Out of all the people shown on this chart, just one civil servant – highlighted right at the bottom – has explicit responsibility for walking and cycling.
We can see this more clearly by zooming in on this bottom left section.
Tellingly, ‘Local Transport’ is itself embedded within the ‘Roads, Devolution and Motoring Group’, and even within ‘Local Transport’ walking and cycling comes right at the bottom – not even mentioned explicitly by name, instead bundled up as ‘sustainable accessible travel’. It really is the lowest of the low.
Given this structure, is it any surprise that walking and cycling garner so little attention and such low levels of investment, despite their fundamental importance?
— Mark Treasure (@AsEasyAsRiding) June 10, 2016
The priorities of the Department for Transport also emerge from the imagery they use. This stock photo – spotted by @AlternativeDfT – appears frequently on their website.
— The Alternative DfT (@AlternativeDfT) December 14, 2012
Amongst other things, it has been used for road safety announcements –
… and, amazingly, even for an announcement of Local Sustainable Transport Funding.
The junction shown in the photograph is Tower Gateway, right by the Tower of London. It is a particularly revealing choice, because while the photograph shows motor traffic smoothly flowing across the junction, it is a truly dreadful environment for walking and cycling.
To take just one example, let’s imagine we wanted to walk from the left of the photograph, to the right – from the north side of Mansell Street, to the Tower of London. You might imagine you could just cross the road in one go – the green arrow. But as it turns out travelling this short distance actually involves eight separate pedestrian crossings.
This is how pedestrians are expected to cross the road at a junction the Department for Transport has chosen to illustrate its role. Needless to say the cycling environment is, if anything, even worse – a vast expanse of tarmac, shared with HGVs and heavy traffic, somewhere only a small minority of people would even consider cycling in the first place. The east-west superhighway does now run across the top of this junction – with improved pedestrian crossings to the west – but that’s about it. Anyone cycling here has essentially been abandoned.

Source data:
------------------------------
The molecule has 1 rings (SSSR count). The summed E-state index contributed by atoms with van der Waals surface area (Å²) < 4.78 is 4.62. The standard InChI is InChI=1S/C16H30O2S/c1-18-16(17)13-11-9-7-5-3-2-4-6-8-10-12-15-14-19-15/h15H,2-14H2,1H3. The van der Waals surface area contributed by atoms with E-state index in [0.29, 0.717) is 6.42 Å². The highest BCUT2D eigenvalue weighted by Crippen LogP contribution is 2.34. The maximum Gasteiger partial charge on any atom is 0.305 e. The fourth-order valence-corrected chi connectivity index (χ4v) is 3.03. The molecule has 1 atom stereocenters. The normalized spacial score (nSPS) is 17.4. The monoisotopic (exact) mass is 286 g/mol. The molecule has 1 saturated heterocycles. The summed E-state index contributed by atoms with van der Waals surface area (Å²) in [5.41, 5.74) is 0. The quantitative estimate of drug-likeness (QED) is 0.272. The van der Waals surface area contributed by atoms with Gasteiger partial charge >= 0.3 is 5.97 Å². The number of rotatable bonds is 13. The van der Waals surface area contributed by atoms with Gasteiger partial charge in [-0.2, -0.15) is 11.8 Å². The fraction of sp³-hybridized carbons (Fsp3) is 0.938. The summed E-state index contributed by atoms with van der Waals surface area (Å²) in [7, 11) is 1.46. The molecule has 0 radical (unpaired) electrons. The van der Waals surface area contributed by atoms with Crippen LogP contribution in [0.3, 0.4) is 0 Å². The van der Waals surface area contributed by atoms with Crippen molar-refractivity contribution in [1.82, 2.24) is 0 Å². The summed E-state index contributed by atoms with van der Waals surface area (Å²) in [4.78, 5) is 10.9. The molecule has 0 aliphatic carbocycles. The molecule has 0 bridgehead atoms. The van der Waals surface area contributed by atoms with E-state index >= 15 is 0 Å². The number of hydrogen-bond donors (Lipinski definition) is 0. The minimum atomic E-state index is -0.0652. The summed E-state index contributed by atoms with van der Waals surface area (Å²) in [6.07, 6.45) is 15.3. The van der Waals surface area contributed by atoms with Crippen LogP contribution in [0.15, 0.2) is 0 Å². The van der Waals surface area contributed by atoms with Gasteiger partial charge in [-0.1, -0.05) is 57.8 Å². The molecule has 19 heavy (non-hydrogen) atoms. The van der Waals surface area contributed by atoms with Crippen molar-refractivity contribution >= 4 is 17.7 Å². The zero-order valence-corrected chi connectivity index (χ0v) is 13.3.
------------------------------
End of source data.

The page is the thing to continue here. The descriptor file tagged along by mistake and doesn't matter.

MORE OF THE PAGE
This isn’t just any junction; it’s a junction in the heart of our capital city, a place teeming with people. It’s somewhere that walking and cycling should be explicitly prioritised. But instead people walking and cycling here are treated with contempt – marginalised, and ignored. And this is the image of transport that the DfT is using.
The priorities that this junction embodies are an exact parallel of the board structure of the organisation. Cycling and walking as an afterthought, if that, the very bottom of the heap when it comes to consideration. And this is how the Department of Transport will continue to function, without institutional change. Still stuck in the past, still focused on prioritising motoring at the expense of sensible, space-efficient ways of making short trips, the kinds of trips that form the bulk of all the trips we make.
Last month I took the opportunity to cycle along the Leeds-Bradford cycle superhighway, kindly escorted by Martin Stanley of Leeds Cycling Campaign. While London’s cycling new infrastructure is hitting the headlines, there are other projects taking place elsewhere in the country, of which this is one of the more high profile (albeit for perhaps not all the right reasons).
Indeed, I did go with very low expectations – I’d seen the pictures being shared on social media and on blogs of what can only be described as very poor infrastructure. And it has to be said that the route between the two cities is not of a high quality, certainly nowhere near as high as the routes being built in London. Perhaps a lower level of quality might be expected given the lower level of expertise and investment, along with some ‘higher order’ problems we’ll come to in this post. But what was particularly frustrating for me wasn’t actually the low quality. It was the inconsistency. Some sections have been built and designed reasonably well. But other sections – dealing with identical problems – have been bodged, and bodged badly, which left me wondering why a more consistent level of quality couldn’t have been achieved.